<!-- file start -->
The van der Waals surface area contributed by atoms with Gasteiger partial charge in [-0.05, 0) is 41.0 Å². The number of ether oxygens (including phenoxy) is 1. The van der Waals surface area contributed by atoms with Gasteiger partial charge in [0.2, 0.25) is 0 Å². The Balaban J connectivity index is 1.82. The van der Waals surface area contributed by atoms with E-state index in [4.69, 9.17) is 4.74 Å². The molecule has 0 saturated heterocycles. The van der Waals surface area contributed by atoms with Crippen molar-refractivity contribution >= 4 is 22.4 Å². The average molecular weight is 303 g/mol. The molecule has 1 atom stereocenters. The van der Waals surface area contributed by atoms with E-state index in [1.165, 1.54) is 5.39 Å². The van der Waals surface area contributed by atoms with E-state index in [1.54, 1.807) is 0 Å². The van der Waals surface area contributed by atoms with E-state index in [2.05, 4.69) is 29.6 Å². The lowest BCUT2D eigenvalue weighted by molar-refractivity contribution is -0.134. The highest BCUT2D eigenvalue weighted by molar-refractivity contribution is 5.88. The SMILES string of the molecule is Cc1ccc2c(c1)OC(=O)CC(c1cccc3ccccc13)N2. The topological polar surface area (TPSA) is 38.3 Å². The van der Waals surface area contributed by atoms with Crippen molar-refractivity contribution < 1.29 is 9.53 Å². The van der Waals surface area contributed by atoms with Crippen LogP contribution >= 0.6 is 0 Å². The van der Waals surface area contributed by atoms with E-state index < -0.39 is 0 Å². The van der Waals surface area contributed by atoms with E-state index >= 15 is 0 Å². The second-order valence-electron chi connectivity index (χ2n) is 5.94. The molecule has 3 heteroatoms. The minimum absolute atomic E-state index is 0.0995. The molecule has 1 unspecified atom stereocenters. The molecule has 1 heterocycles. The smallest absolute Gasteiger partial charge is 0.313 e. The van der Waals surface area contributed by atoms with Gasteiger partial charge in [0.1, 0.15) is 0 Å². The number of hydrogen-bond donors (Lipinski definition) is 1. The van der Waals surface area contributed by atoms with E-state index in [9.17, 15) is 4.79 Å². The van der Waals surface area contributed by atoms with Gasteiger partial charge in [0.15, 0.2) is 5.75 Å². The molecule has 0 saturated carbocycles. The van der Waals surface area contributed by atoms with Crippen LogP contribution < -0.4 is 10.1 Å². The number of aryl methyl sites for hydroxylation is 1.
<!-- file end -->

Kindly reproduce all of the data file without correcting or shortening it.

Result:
The van der Waals surface area contributed by atoms with Gasteiger partial charge in [-0.05, 0) is 41.0 Å². The number of ether oxygens (including phenoxy) is 1. The van der Waals surface area contributed by atoms with Gasteiger partial charge in [0.2, 0.25) is 0 Å². The Balaban J connectivity index is 1.82. The van der Waals surface area contributed by atoms with E-state index in [4.69, 9.17) is 4.74 Å². The molecule has 0 saturated heterocycles. The van der Waals surface area contributed by atoms with Crippen molar-refractivity contribution >= 4 is 22.4 Å². The average molecular weight is 303 g/mol. The molecule has 1 atom stereocenters. The van der Waals surface area contributed by atoms with E-state index in [1.165, 1.54) is 5.39 Å². The van der Waals surface area contributed by atoms with E-state index in [1.54, 1.807) is 0 Å². The van der Waals surface area contributed by atoms with E-state index in [2.05, 4.69) is 29.6 Å². The lowest BCUT2D eigenvalue weighted by molar-refractivity contribution is -0.134. The highest BCUT2D eigenvalue weighted by molar-refractivity contribution is 5.88. The SMILES string of the molecule is Cc1ccc2c(c1)OC(=O)CC(c1cccc3ccccc13)N2. The topological polar surface area (TPSA) is 38.3 Å². The van der Waals surface area contributed by atoms with Crippen molar-refractivity contribution < 1.29 is 9.53 Å². The van der Waals surface area contributed by atoms with Crippen LogP contribution >= 0.6 is 0 Å². The van der Waals surface area contributed by atoms with E-state index < -0.39 is 0 Å². The van der Waals surface area contributed by atoms with E-state index >= 15 is 0 Å². The second-order valence-electron chi connectivity index (χ2n) is 5.94. The molecule has 3 heteroatoms. The minimum absolute atomic E-state index is 0.0995. The molecule has 1 unspecified atom stereocenters. The molecule has 1 heterocycles. The smallest absolute Gasteiger partial charge is 0.313 e. The van der Waals surface area contributed by atoms with Gasteiger partial charge in [0.1, 0.15) is 0 Å². The number of hydrogen-bond donors (Lipinski definition) is 1. The van der Waals surface area contributed by atoms with E-state index in [9.17, 15) is 4.79 Å². The van der Waals surface area contributed by atoms with Gasteiger partial charge in [0.15, 0.2) is 5.75 Å². The molecule has 0 saturated carbocycles. The van der Waals surface area contributed by atoms with Crippen LogP contribution < -0.4 is 10.1 Å². The number of aryl methyl sites for hydroxylation is 1.